Getting a Call from the Relatives: Wren species respond to calls from closely related species

Birds use calls and songs for a variety of purposes, including attracting mates, communicating with each other, and marking territory. Birds also respond to the calls of others, and use calls to identify each other and communicate information about themselves to other birds. Communication is an important part of avian behavior, both between birds of the same species and birds of different species. These songs are key to the survival and reproduction of the birds, and so are subject to natural selection just like any other trait that the birds might have. Scientists have noticed that closely related species of birds can often have similar calls. The songs that they produce sound similar, and have some or even most of their attributes in common. Of course, as bird species evolve and grow apart, they change the way they sound depending on where they are living, what kind of lifestyle they follow, and what sounds they are capable of producing. However, between birds that have only recently become separate species, there may still be a lot of similarities in how they sound.

The main goal of this study was to examine how birds respond to calls that are not from the same species, but perhaps from other closely related species of birds. The researchers here were wondering whether the degree of relatedness between birds also translated into how similar their calls were, and how (or even if) birds responded to calls from closely related species, even if they had never heard them before. For example; would birds that are very closely related have similar songs, as opposed to two birds that are farther apart? Furthermore, do birds respond more strongly to calls from closely related birds?

In order to test these questions, researchers assembled four species of wren. These species are closely related to each other, but they all live in different areas, so researchers could be sure that the birds would not have heard each other’s calls before. The family tree of the wren species was already known, so the researchers knew the degree of relatedness that each bird had to each other bird species. They exposed the birds to a series of calls: one from a bird of that species, five or six from other closely related species of wren, and one from an unrelated bird species. During this they observed the birds’ responses, including their physical behavior (movement, etc.) and their own call responses.

Brown-Throated Wren, Troglodytes aedon, one of the four bird species used in the study. Image source: Wikipedia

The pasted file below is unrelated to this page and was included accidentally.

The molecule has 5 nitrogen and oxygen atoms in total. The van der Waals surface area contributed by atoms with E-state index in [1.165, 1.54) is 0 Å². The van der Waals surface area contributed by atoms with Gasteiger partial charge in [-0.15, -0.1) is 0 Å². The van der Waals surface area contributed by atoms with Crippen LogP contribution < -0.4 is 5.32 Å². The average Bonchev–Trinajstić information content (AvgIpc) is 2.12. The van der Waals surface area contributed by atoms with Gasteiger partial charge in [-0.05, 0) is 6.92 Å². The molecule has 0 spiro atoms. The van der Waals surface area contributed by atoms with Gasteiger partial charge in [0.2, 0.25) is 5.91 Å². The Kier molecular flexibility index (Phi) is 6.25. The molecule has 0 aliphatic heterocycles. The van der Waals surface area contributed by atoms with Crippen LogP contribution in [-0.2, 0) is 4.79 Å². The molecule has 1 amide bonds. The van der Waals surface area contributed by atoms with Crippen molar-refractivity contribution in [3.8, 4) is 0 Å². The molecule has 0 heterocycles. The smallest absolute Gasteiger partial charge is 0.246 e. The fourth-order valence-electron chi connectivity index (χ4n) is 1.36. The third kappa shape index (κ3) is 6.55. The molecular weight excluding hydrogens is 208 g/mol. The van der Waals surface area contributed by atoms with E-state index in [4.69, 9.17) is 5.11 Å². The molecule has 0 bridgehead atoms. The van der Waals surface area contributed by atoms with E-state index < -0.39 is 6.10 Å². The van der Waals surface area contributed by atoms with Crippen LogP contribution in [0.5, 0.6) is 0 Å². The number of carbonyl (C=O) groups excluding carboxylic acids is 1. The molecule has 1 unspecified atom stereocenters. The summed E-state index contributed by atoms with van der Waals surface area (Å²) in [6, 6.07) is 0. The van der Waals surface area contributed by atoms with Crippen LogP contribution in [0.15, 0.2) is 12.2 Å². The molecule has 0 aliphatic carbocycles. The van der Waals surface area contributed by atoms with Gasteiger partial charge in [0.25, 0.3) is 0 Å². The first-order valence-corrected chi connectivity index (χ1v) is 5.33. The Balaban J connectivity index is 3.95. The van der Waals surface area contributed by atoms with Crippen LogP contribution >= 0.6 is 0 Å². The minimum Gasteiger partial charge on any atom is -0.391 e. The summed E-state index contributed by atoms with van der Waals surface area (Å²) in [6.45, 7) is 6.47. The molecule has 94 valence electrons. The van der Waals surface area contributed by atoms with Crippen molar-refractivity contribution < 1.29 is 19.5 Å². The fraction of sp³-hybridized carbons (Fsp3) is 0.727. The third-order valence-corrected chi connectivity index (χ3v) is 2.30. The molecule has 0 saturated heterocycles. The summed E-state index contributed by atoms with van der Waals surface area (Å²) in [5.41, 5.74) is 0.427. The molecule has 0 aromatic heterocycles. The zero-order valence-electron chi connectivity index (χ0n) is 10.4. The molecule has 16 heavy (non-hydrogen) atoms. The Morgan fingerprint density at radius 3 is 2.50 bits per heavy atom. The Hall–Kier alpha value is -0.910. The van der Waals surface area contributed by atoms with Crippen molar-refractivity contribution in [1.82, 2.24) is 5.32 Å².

Brown-Throated Wren (House Wren), Troglodytes aedon, one of the four bird species used in the study. Image source: Wikipedia

They found that birds responded most strongly to calls of their own species. Furthermore, they responded strongly to more closely related species and less strongly the more distantly related they were. The researchers analyzed the songs of each bird and found that the stronger responses were for calls that were similar to the bird’s own. It seems that response of the birds is affected by both how similar the call sounds to its own and the degree of relatedness between the species, even in species that have not encountered each other before. This fits in with already observed trends that show that as bird species evolve and grow apart, their calls also ‘evolve’ and become separate.

These results tell us a lot about how evolution acts on bird communication. This study provides strong evidence for the idea that signaling between birds in the form of song is a strong area for evolution to act on. The change in calls across species is closely linked to the evolution of the species themselves. Furthermore, the fact that bird response to calls was linked to relatedness shows that birds are sensitive to the degree of separation between themselves and the bird whose song they are hearing. This is important in understanding how birds use song to signal to each other and how this signaling changes across species. It is also important in understanding how differences in song signaling could themselves be causes of evolutionary divergence, rather than simply their effects.

It’s impressive that birds will not only respond to a call that they have never even heard before, but that this response is affected by the evolutionary history of that bird. The better we understand how species evolution is linked to signaling and song production in birds, the more we can draw conclusions about how these bird species became different from each other in the first place, and how their evolution as a whole occurred.

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